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Player Piano by Kurt Vonnegut, Jr.

Player Piano (1952)

by Kurt Vonnegut, Jr.

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5,04656893 (3.73)48
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    CGlanovsky: Exploring societal implications of replacing humans with artificial labor.

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English (48)  French (2)  Italian (2)  All (52)
Showing 1-5 of 48 (next | show all)
I was less enthralled than I hoped I would be. This isn't my favourite Vonnegut experience, but a great book regardless. The themes are mostly relevant still, but a lot of the technology was lost on me because of when it was written. A decent look at the future of society and self. ( )
  meaghangray | Feb 26, 2017 |
A society in which everyone's' basic needs are met, in which machines perform the most difficult and boring jobs, sounds pretty idyllic, doesn't it? But in this book Vonnegut asks what role people would play in such a world. What challenges them? What can they strive to achieve? What gives them a sense of purpose? Do they even need one? These and other questions posed by this story are as meaningful today as they were when it was first published over 60 years ago. It's still a good read.
( )
  DLMorrese | Oct 14, 2016 |
I had heard this science fiction novel was funny, but it is instead a largely serious look at a dystopic America. There is skillful, biting satire, but not of a humorous nature.

I enjoyed the book, but not until I was at least 1/4th of the way in - Vonnegut took a long time to establish the personalities of his characters, and I read for characters more than I do for dystopian setting details, which are rich and fairly dense.

Overall, interesting, good read. ( )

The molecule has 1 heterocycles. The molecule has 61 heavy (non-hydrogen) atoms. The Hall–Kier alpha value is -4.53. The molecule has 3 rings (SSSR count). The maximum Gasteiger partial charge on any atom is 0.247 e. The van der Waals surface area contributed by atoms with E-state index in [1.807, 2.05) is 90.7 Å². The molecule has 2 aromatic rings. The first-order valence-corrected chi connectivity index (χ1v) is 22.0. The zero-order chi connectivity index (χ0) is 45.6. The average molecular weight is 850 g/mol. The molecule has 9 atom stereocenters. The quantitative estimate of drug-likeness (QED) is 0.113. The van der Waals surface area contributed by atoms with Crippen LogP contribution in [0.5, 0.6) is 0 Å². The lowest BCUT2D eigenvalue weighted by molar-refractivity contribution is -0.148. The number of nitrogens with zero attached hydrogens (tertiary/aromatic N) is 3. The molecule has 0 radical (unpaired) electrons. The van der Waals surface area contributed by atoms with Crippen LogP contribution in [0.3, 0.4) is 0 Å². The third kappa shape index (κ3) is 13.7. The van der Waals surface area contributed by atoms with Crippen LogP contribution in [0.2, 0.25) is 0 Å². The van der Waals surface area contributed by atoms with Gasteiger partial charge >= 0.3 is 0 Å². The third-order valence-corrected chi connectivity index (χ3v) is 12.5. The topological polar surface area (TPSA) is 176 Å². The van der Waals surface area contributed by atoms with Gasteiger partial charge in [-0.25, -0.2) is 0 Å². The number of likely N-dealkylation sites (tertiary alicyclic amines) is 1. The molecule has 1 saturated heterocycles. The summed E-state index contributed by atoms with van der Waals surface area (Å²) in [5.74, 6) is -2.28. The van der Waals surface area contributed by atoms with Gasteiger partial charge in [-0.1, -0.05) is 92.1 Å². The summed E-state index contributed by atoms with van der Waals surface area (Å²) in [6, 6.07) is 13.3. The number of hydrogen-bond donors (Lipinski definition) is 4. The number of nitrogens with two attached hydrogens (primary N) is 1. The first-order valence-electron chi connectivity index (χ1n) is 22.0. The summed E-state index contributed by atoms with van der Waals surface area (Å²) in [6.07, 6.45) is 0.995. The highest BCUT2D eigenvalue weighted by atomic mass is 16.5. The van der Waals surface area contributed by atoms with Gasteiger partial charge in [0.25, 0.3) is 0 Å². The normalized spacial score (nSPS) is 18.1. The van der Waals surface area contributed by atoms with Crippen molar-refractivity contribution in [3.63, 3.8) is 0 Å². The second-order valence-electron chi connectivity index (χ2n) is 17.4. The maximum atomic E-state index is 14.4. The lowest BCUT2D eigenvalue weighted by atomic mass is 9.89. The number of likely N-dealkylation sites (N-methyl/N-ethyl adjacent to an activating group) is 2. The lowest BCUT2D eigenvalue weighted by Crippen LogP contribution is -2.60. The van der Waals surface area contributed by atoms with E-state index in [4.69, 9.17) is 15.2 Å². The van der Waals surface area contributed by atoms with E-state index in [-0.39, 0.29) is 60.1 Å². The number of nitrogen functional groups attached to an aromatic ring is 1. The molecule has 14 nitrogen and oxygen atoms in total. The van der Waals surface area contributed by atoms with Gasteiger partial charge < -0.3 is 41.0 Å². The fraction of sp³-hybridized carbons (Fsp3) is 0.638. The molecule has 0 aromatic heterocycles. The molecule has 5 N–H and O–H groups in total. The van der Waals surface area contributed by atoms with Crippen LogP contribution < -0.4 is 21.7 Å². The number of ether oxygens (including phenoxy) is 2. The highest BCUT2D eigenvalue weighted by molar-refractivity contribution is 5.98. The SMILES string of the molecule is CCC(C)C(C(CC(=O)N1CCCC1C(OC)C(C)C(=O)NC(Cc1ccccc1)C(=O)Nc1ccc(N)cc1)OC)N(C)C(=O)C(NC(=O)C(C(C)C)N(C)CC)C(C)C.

valzi | Sep 7, 2016 |
This dystopian novel takes place in Ilium New York in an age where most of the jobs people used to do are being done by machines. This creates two distinct social classes: the upper class of engineers who maintain the machines and the lower class of people who have nothing to do because the machines have made them obsolete. Our protagonist is Dr. Paul Proteus, a successful engineer who begins to question the quality of life after his occasional trips across the river to where the other half lives.

Vonnegut’s fiction is like a roller coaster ride for me. I go from liking the book, to not liking it, to liking it again, etc. every fifty pages or so. By the time I got to the end of this one, I was back to liking it, but it wasn’t an easy read. One of the things I liked most about Player Piano is that I can see how Vonnegut has extended some of the ideas from one of my favorite books, The Grapes of Wrath by John Steinbeck. Overall, it was worth reading, and I think I even liked it better than Slaughterhouse-Five. ( )
  AmandaL. | Jan 16, 2016 |
It is a good exercise to revert to 1950's Science Fiction occasionally, in that its prolific nature can be especially close to our current society. "Player Piano" is no exception: fully automated factories, cars that start with the push of a button, and riots for individuality. The book's structure supports the allegories and symbolism present without feeling too overt. A good instructive piece for a contemporary Science Fiction enthusiast who is not well versed in the classics. ( )
  Meghanista | Aug 31, 2015 |
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» Add other authors (18 possible)

Author nameRoleType of authorWork?Status
Kurt Vonnegut, Jr.primary authorall editionscalculated
Bacon, C.W.Cover artistsecondary authorsome editionsconfirmed
Binger, CharlesCover artistsecondary authorsome editionsconfirmed
Briemen, Reindert vanCover artistsecondary authorsome editionsconfirmed
Charles, MiltonCover artistsecondary authorsome editionsconfirmed
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ILIUM, New York, is divided into three parts.
This silly playlet seemed to satisfy them completely as a picture of what they were doing, why they were doing it, and who was against them, and why some people were against them. It was a beautifully simple picture these procession leaders had. It was a though a navigator, in order to free his mind of worries, had erased all the reefs from the maps.
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Amazon.com Product Description (ISBN 0440170370, Mass Market Paperback)

Vonnegut's spins the chilling tale of  engineer Paul Proteus, who must find a way to live  in a world dominated by a supercomputer and run  completely by machines.

(retrieved from Amazon Thu, 12 Mar 2015 18:20:24 -0400)

(see all 2 descriptions)

Vonnegut's first novel spins the chilling tale of engineer Paul Proteus, who must find a way to live in a world dominated by a super computer and run completely by machines. His rebellion is a wildly funny, darkly satirical look at modern society.

» see all 2 descriptions

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